The Seventh Day: Book summary and reviews of The Seventh Day by Yu Hua

The Seventh Day

A Novel

by Yu Hua

The Seventh Day by Yu Hua X
The Seventh Day by Yu Hua
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Book Summary

Yang Fei was born on a moving train, lost by his mother, adopted by a young switchman, raised with simplicity and love—utterly unprepared for the changes that await him and his country. As a young man, he searches for a place to belong in a nation ceaselessly reinventing itself.

At forty-one, he meets an unceremonious death, and lacking the money for a burial plot, must roam the afterworld aimlessly. There, over the course of seven days, he encounters the souls of people he's lost, and as he retraces the path of his life, we meet an extraordinary cast of characters: his adoptive father, beautiful ex-wife, neighbors who perished in the demolition of their homes.

Vivid, urgent, and panoramic, Yang Fei's passage movingly traces the contours of his vast nation—its absurdities, its sorrows, and its soul. This searing novel affirms Yu Hua's place as the standard-bearer of Chinese fiction.

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Reviews

Media Reviews

"Starred Review. Although the author retains his signature outlook of an absurdist new China with little regard for humanity... this latest is ultimately less graphic exposé and more poignant fable about family bonds made not of blood ties but unbreakable heartstrings. It will assuredly reward Yu's readers, familiar and new." - Library Journal

"Hua's prose has a lilting, elegiac quality that is both soothing and distant, but his characters, quite like apparitions, never fully materialize. " - Publishers Weekly

"Compelling moments and black humor go some way toward relieving the lugubrious funk of this episodic work, which might adapt well as a one-man show for John Leguizamo but falls short of being a fully realized novel." - Kirkus

This information about The Seventh Day was first featured in "The BookBrowse Review" - BookBrowse's membership magazine, and in our weekly "Publishing This Week" newsletter. Publication information is for the USA, and (unless stated otherwise) represents the first print edition. The reviews are necessarily limited to those that were available to us ahead of publication. If you are the publisher or author and feel that they do not properly reflect the range of media opinion now available, send us a message with the mainstream reviews that you would like to see added.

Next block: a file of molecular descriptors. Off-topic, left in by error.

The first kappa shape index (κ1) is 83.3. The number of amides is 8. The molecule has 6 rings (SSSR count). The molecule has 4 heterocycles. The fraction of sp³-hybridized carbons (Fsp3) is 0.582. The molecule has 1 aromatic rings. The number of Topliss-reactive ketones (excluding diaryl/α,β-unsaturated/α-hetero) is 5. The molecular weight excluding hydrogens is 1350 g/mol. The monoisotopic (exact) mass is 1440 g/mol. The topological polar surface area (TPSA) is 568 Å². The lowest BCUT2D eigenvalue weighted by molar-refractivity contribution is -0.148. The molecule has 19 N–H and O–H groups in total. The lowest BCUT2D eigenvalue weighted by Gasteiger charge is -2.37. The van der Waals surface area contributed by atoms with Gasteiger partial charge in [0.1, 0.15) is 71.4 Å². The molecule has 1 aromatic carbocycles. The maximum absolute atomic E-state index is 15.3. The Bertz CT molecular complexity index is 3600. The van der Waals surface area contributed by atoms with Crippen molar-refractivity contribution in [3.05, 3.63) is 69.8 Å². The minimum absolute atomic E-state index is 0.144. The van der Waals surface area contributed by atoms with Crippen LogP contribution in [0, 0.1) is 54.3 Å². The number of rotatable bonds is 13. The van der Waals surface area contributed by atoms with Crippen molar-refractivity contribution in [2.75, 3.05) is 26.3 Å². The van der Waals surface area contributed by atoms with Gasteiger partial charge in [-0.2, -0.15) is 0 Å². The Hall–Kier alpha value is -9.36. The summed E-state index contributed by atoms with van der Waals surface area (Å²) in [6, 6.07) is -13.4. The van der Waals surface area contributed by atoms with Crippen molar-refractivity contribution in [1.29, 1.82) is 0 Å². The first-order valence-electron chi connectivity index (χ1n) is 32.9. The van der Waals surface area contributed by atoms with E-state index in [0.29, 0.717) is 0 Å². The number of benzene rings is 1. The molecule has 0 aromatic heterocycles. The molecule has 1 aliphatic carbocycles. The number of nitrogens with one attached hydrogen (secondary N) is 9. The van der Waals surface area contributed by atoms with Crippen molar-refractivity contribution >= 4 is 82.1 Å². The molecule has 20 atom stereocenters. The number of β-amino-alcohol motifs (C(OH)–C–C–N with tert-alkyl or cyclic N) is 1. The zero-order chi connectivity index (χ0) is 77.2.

Any "Author Information" displayed below reflects the author's biography at the time this particular book was published.

Reader Reviews

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Cloggie Downunder

thought-provoking
The Seventh Day is the fifth novel by acclaimed Chinese novelist and essayist, Yu Hua. At forty-one, Yang Fei dies in an Eatery explosion, but, having no burial plot, and no-one to buy one for him, he eventually finds himself wandering in a sort of Limbo, the Land of the Unburied. He wears a black armband: he mourns his own death as there is no-one else to do so. As he drifts around the afterlife, he encounters people who look familiar but do not sound like those he knew in life, people now also dead.

He also meets certain people he has heard about, and all have interesting tales to tell. Travelling the path of memory, Fei recalls the story of his birth, his rescue from certain death by Yang Jinbiao, a loving childhood with Jinbiao and close neighbours, meeting his birth mother, his short-lived marriage to the beautiful Qi Ling, Jinbiao’s illness, departure and Fei’s search for him, and Fei’s own death.

With Fei’s memories and the stories of those he encounters, Yu employs an interesting device for commenting on contemporary China: nominally Communist, yet corruption is rife, classes of society do exist and social injustice abounds. He shows the homeless living in bomb shelters, yet craving iPhone 4s, blogging on QQ, selling kidneys for cash and committing suicide for apparently trivial reasons. While the forced demolitions, threats, payment of hush money, cover-ups, propaganda (like downward estimates of victims and deaths), abuse of privilege, bribery and foetuses regarded as medical waste paint a depressing picture, there are lighter moments.

The absurdities of the cross-dressing prostitute and his arresting policeman, the singing babies, the Eatery in the Land of the Unburied and the courtship of the hairwashers provide a bit of fun, and Fei’s relationship with his adopted father and neighbours is truly uplifting and often transcends the hopelessness in face of tragedy and misfortune. This thought-provoking novel is flawlessly translated from Chinese by Allan H. Barr. Fans of Yu Hua’s earlier work will not be disappointed.

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Author Information

Yu Hua Author Biography

Photo: Gong Suyi

Yu Hua was born in 1960 in Zhejiang, China. He finished high school during the Cultural Revolution and worked as a dentist for five years before beginning to write in 1983. He has published four novels, six collections of stories, and three collections of essays. His work has been translated into French, German, Italian, Dutch, Spanish, Japanese, and Korean. In 2002 Yu Hua became the first Chinese writer to win the prestigious James Joyce Foundation Award. His novel To Live was awarded Italy's Premio Grinzane Cavour in 1998, and To Live and Chronicle of a Blood Merchant were named two of the last decade's ten most influential books in China in the 1990s by Wenhui Bao, the largest newspaper in Shanghai. Yu Hua lives in Beijing.

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